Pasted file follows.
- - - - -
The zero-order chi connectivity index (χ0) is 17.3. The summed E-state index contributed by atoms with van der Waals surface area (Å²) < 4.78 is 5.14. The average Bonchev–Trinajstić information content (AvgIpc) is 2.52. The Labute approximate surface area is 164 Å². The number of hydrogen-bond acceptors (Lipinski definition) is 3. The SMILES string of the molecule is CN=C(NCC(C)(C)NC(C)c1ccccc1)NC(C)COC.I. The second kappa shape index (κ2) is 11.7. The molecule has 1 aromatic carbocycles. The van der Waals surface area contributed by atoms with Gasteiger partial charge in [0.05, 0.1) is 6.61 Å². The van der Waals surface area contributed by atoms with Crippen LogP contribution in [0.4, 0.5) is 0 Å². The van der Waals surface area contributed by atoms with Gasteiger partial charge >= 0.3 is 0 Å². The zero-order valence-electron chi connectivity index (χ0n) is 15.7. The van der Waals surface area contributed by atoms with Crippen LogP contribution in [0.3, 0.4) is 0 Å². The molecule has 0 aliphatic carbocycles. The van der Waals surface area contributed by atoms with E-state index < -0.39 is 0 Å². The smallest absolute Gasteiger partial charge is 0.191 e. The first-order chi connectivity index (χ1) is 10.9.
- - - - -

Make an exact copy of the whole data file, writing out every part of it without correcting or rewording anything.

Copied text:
The zero-order chi connectivity index (χ0) is 17.3. The summed E-state index contributed by atoms with van der Waals surface area (Å²) < 4.78 is 5.14. The average Bonchev–Trinajstić information content (AvgIpc) is 2.52. The Labute approximate surface area is 164 Å². The number of hydrogen-bond acceptors (Lipinski definition) is 3. The SMILES string of the molecule is CN=C(NCC(C)(C)NC(C)c1ccccc1)NC(C)COC.I. The second kappa shape index (κ2) is 11.7. The molecule has 1 aromatic carbocycles. The van der Waals surface area contributed by atoms with Gasteiger partial charge in [0.05, 0.1) is 6.61 Å². The van der Waals surface area contributed by atoms with Crippen LogP contribution in [0.4, 0.5) is 0 Å². The van der Waals surface area contributed by atoms with Gasteiger partial charge >= 0.3 is 0 Å². The zero-order valence-electron chi connectivity index (χ0n) is 15.7. The van der Waals surface area contributed by atoms with Crippen LogP contribution in [0.3, 0.4) is 0 Å². The molecule has 0 aliphatic carbocycles. The van der Waals surface area contributed by atoms with E-state index < -0.39 is 0 Å². The smallest absolute Gasteiger partial charge is 0.191 e. The first-order chi connectivity index (χ1) is 10.9.